Title: The Civil War Years
Author: Robert E. Denney
I have not read Civil War Day by Day by the Longs so I won't attempt to
compare books. Let me just say that I found a few inaccuracies but overall
the book was good.
Besides giving what happened each day chronologically the author mixes
in diary notes from a few divergent personalities. One is a solder in the
Union Army of the Tennessee (Luke Barber), one is a private in the Orphan
Brigade (John Jackman) and another was on coastal duty in north Carolina in
the 25th MA (Sgt. Day). This I found very interesting, albeit at times
tedious, reading. The author also uses a few other individuals at various
points. I find this helps tell the war in a different light which is good.
This book is fine for a reference but it is not a good sit-down and read
kind of book. It took me a while to complete it - in small doses. I'd give
this book a lower grade if it weren't for the fact that it was an $8
Wal-Mart bargain bin book. Beginning with these reviews I am going to go on
Antietam's eight point scale instead of my 4 point scale. Because of that
I give it 4 1/2 stars.
Title: Don Troiani's American Battles
An ABSOLUTE MUST HAVE for any Civil War Buff. The narrative of the book
is done in a unique manner. Noted historians (Robert Krick - elder and
younger, the late, great Brian Pohanka, just to name-drop) write a segment
on the historical event/period upon which each painting is based. Troiani
himself then describes how he went about painting it. He describes how he
clothes and set-up models and even how he acquires/builds props.
The featured attraction of the book is, of course, Troiani's paintings.
Spell bounding. I must have found myself wishing every other segment for
the money to just wallpaper a room with prints of his art work.
No Civil War buff's coffee table should be without a copy of this book.
Definitely, a perfect 8, or 10, or 20 , or 100 (You get the picture)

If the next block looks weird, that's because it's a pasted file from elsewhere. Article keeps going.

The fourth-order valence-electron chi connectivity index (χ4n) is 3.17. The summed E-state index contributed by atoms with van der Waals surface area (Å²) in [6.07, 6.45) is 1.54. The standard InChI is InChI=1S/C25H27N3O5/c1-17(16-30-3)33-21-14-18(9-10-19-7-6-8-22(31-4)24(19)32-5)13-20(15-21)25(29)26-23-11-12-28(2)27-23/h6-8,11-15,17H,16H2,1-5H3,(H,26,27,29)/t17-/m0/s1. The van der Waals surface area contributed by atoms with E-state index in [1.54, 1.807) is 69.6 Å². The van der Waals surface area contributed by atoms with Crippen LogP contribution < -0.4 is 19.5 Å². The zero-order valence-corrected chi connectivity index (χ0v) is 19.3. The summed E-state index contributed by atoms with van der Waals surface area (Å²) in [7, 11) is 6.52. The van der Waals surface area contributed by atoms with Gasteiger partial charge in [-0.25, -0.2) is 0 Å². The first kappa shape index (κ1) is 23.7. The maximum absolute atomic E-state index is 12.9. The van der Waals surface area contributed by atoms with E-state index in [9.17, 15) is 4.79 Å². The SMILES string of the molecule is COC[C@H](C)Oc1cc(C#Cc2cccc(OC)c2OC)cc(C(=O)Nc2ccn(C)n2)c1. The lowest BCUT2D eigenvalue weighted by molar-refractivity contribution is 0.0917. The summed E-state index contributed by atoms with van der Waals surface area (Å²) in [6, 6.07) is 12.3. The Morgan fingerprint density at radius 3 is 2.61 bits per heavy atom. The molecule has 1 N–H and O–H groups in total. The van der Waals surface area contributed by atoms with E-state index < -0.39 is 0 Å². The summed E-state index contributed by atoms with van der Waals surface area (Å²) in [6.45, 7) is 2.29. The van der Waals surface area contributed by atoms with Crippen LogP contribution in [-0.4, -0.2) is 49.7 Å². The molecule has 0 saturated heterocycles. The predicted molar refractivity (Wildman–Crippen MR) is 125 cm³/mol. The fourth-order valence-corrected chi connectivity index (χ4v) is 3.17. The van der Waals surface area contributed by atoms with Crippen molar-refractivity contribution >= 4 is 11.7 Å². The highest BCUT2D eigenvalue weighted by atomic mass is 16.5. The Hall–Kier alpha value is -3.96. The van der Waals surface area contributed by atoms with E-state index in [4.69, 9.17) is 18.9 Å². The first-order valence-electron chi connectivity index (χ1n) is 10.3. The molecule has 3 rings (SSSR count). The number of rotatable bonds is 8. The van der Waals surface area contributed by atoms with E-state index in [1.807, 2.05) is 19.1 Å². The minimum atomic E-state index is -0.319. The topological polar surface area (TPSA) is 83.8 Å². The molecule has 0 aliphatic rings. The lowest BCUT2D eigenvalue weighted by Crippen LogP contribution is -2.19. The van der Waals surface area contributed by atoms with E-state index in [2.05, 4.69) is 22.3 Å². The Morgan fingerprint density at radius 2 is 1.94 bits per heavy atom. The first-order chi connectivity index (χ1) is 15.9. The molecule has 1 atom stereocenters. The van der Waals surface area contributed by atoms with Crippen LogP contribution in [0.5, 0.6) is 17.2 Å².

Title: Grant - Sherman: The Friendship that Won the Civil War:
Author: Charles Bracelen Flood
Farrar, Strauz, and Giroux
Another excellent contemporary book on the personalities of the Civil
War. Mr. Flood tells of the humble beginning of first US Grant, then WT
Sherman up to their linking up in the field prior to the Shiloh campaign.
Even before Shiloh you could see thanks to Mr. Flood's research that they
would work well together. It was Sherman, in his post of a Dept commander
in Kentucky that forwarded supplies and reinforcements to Grant in a timely
manner in the campaign against Forts Henry and Donelson.
From Shiloh on these two men worked so well in tandem that their forces
were always moving forward. When Grant was ordered to Washington Sherman
encouraged him to stay in the West (in no small part doubting his own
ability in an independent command). Grant knew his subordinate's ability
better than he himself did and insisted on going - what confidence!
After the surrender of the Army of Northern Virginia Sherman offered way
too lenient terms of surrender to J. E. Johnston. Grant was ordered south
to take over talks, rather than supersede his friend he stayed out of the
talks and coached Sherman.
After reading this book the famous quote by Sherman, "I stood by Grant
when he was drunk, he stood by me when I was crazy" was never more
graphically illustrated. This book was so remarkably easy to read (It seemed
like I read 50 pages or more in an hour on more than one occasion) that I am
compelled to give this a high 7 1/2 stars
Title : Nothing But Victory: The Army of the Tennessee
Author: Steven Woodworth
An excellent book on this ultimate instrument of the South's
destruction. From Forts. Henry and Donelson we get a close-up look at
an army that seldom, if ever, was stopped - let alone defeated. First,
under U.S. Grant, then later under William T. Sherman this army arguably
did more for the union cause than any army.
Woodworth uses simple soldiers diaries and letters to do much of the
behind-the-scenes telling of the army's story besides the usual
historical texts. He does this wonderfully. He gives drama, and in
certain soldiers' cases tragic closures. For example Lute Barber of the
15th IL is quoted many times in the script. Only days before the end of
the war he was brutally murdered while on a foraging expedition in the